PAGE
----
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D&L Interviewed – Sustainable Fashion, an alternative to Fast Fashion?


Interviewed by Larissa Mooken and Teemah Rajjoo – two students from Victoria University, Melbourne Australia.

Do you need a new dress or a new pair of shoes? Well, here are some facts which will make you think twice before indulging in a new purchase.

A woman spends $ 97 per month on clothes but they wear only 59% of it regularly. Closet crisis leads to the wastage of almost 14.3 million textiles annually due to over-consumption. As a result, the fashion industry is being known to be the most polluting one but also the largest employers of child labour. In a modern capitalist world where we put profit above people, greed over need, the rule of gold above the golden rule (Prince Era) – this is where fashion retailers introduce inexpensive designs that move quickly from the catwalk to the retail outlets to meet new trends on a weekly basis. This is where the global warming phenomenon has become more alarming than before. As such, Diane and Lena believe that:


The power of change lies in the hands of the people.


People must realise that they have the supreme authority as they are the masses. Since the dawn of humanity, all major advancements which have happened so far was by the powerful masses and not due to a singular global elite. Aligned with amazing pioneers, disruptors, activists and innovators shaping the fashion industry, people have the power to make a truly sustainable difference to create a new era. Therefore, the two young women want to
empower every individual to bring a sense of awareness of their consumption related to the fashion industry.

Diane and Lena are twin sisters born in France but grew up on a small and beautiful island called Mauritius in the middle of the Indian Ocean.

Diane has graduated last year with a bachelor’s degree in International Management from Toulouse Business School after which she has undertaken a travelling journey to experience the world in order to reconnect with herself.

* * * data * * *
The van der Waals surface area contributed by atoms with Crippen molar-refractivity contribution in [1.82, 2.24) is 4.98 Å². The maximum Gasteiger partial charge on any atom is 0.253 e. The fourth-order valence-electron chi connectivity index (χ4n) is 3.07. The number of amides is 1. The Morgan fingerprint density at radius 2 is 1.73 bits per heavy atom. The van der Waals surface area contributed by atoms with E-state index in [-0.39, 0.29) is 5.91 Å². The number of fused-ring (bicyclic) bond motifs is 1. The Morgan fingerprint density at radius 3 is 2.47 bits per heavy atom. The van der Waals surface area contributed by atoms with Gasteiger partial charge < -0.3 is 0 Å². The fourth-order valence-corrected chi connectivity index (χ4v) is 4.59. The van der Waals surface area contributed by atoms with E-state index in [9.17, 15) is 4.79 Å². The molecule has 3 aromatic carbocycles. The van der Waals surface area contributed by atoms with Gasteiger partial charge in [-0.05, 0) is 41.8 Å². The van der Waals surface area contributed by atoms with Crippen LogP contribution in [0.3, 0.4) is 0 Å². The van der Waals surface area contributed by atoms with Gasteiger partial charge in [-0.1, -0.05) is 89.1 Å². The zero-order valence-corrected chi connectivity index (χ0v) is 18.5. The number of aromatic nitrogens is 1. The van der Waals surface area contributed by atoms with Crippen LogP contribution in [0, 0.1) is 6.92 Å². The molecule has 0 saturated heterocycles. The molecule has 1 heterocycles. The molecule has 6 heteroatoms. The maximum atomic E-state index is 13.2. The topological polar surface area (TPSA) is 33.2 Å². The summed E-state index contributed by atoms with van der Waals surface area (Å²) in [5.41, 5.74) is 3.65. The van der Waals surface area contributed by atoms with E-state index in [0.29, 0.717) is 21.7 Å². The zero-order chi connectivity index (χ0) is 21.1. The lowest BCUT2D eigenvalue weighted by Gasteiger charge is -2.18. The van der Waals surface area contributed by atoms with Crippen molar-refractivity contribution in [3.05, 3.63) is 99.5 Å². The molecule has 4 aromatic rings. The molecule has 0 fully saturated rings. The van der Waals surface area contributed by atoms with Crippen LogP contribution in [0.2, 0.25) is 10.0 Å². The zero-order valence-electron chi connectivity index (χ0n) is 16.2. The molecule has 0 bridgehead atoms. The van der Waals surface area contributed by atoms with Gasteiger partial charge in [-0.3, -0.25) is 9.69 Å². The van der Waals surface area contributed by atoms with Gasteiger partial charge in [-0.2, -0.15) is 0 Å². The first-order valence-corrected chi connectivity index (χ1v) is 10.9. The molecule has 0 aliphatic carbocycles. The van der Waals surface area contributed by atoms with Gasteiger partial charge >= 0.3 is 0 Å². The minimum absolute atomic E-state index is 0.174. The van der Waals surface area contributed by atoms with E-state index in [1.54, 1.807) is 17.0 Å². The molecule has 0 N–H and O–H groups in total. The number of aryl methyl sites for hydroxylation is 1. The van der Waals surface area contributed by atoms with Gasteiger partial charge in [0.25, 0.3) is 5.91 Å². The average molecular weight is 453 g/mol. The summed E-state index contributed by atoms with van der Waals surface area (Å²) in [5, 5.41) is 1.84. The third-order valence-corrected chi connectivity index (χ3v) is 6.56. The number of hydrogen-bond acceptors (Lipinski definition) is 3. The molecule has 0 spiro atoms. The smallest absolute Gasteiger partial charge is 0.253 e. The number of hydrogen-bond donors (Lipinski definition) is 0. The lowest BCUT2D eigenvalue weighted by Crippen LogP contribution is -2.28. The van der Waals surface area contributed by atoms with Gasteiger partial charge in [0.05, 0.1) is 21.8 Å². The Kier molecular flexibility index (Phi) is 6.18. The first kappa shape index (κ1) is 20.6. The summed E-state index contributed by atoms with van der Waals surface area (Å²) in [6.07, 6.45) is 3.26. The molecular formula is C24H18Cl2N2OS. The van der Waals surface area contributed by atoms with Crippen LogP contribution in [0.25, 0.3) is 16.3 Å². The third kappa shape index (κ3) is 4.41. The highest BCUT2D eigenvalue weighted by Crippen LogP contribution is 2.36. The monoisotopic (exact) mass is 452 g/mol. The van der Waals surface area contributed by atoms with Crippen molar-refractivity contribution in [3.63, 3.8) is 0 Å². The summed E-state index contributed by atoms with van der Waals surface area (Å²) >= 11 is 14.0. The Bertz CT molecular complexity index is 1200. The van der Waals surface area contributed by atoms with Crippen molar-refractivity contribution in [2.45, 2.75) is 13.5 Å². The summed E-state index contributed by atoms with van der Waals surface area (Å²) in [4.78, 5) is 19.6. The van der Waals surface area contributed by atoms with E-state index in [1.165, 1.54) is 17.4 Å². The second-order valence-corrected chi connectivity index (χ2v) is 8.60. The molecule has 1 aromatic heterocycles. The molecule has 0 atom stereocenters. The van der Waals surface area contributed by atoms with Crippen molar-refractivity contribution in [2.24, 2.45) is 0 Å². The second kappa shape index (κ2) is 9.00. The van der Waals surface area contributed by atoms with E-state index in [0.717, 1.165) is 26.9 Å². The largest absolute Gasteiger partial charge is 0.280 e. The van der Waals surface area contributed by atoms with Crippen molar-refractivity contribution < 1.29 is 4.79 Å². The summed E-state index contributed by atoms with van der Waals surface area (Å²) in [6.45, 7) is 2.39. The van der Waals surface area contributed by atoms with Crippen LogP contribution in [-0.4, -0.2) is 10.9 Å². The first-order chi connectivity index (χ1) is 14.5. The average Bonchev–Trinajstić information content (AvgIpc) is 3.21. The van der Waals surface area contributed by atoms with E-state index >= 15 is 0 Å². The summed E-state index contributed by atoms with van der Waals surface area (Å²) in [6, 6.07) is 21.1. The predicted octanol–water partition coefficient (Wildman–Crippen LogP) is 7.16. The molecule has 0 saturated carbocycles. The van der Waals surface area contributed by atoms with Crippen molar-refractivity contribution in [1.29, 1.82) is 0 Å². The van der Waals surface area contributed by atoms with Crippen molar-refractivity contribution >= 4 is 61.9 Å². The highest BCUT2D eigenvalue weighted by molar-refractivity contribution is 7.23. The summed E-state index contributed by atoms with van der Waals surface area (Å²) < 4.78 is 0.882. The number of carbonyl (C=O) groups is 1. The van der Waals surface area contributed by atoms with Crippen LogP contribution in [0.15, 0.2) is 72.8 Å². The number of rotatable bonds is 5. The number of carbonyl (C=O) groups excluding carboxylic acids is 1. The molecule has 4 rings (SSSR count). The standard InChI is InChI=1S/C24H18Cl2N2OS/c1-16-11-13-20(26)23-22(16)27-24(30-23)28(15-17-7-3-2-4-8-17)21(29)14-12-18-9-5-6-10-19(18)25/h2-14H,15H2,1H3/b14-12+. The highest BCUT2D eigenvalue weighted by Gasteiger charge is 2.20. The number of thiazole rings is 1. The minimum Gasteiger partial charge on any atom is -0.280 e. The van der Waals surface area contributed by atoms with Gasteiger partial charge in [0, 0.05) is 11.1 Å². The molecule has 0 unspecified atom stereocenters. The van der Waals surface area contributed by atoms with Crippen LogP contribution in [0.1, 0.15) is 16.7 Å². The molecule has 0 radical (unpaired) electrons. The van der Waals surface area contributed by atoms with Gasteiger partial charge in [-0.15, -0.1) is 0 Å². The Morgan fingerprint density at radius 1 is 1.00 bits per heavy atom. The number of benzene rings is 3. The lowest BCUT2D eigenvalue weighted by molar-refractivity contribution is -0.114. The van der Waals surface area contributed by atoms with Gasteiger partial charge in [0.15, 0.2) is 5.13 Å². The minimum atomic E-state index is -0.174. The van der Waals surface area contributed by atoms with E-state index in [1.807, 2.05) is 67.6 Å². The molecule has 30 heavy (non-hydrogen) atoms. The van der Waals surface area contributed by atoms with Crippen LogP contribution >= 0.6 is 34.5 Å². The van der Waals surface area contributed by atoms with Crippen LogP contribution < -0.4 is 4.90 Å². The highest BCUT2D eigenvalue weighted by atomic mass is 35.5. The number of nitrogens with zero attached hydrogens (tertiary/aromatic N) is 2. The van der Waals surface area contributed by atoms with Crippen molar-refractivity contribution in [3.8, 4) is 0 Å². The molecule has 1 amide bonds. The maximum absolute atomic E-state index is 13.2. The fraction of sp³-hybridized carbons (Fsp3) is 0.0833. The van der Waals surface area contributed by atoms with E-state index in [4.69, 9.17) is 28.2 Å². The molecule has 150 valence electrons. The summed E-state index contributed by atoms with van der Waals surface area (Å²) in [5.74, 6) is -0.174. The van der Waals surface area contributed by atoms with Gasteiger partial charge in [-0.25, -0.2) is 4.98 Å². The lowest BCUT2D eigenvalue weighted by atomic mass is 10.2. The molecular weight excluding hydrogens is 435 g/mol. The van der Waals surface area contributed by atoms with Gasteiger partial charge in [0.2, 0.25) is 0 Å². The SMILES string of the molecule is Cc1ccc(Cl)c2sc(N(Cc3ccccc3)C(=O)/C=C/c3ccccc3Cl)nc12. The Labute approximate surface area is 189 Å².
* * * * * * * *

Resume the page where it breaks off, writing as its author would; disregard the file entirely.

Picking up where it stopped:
Lena is still studying and will be graduating this December with a bachelor’s Degree in Branding and Communication from Vega School in Cape Town.

Being both at a turning point of our personal life, we are on a quest to find our sense of purpose genuinely attached to sustainability.


Growing up on a paradisiac yet fragile and damaged island, travelling the world generated an inherent part of them willing to protect the environment to prize humanity, ethnicity and the circular economy. Their journey began on their travel adventure together to Vietnam and the Philippines in July 2018 as they were looking for the right cause to fight for. The True Cost documentary was the missing piece of the puzzle in their sense of purpose. They discovered the hidden facet of the vulnerable yet exploited fashion industry which is too often unknown to the rest of the world.

Soon after, they realised that both of them depicted the same typical fast fashion profile, that is looking for trendy clothes at cheap prices without knowing its social and ecological consequences.

As a result, they wanted to propagate their new discoveries and create awareness about this harmful industry, but they did not know where to start from.
As quoted by Mahatma Gandhi, Be the change you wish to see in the world. They started to change their lifestyles which in turn inspire others, thus a series of events started to conspire towards the success of their quest.

Be the change you wish to see in the world
Mahatma Gandhi